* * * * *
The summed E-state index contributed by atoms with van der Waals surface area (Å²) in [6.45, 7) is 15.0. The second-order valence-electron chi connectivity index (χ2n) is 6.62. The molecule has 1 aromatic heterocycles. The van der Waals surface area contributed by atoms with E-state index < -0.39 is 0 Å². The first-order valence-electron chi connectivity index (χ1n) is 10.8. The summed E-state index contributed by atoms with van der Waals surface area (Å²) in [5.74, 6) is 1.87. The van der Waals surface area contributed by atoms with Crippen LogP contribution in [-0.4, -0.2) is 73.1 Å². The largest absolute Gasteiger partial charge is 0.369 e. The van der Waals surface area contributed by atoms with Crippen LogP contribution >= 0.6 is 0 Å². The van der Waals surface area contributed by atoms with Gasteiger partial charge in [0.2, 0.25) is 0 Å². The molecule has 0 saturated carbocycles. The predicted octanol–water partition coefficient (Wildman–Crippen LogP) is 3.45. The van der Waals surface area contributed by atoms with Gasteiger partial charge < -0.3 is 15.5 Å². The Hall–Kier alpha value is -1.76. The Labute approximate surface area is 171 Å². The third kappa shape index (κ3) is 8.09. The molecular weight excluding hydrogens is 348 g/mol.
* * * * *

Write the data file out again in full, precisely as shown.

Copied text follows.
The summed E-state index contributed by atoms with van der Waals surface area (Å²) in [6.45, 7) is 15.0. The second-order valence-electron chi connectivity index (χ2n) is 6.62. The molecule has 1 aromatic heterocycles. The van der Waals surface area contributed by atoms with E-state index < -0.39 is 0 Å². The first-order valence-electron chi connectivity index (χ1n) is 10.8. The summed E-state index contributed by atoms with van der Waals surface area (Å²) in [5.74, 6) is 1.87. The van der Waals surface area contributed by atoms with Crippen LogP contribution in [-0.4, -0.2) is 73.1 Å². The largest absolute Gasteiger partial charge is 0.369 e. The van der Waals surface area contributed by atoms with Crippen LogP contribution >= 0.6 is 0 Å². The van der Waals surface area contributed by atoms with Gasteiger partial charge in [0.2, 0.25) is 0 Å². The molecule has 0 saturated carbocycles. The predicted octanol–water partition coefficient (Wildman–Crippen LogP) is 3.45. The van der Waals surface area contributed by atoms with Gasteiger partial charge < -0.3 is 15.5 Å². The Hall–Kier alpha value is -1.76. The Labute approximate surface area is 171 Å². The third kappa shape index (κ3) is 8.09. The molecular weight excluding hydrogens is 348 g/mol.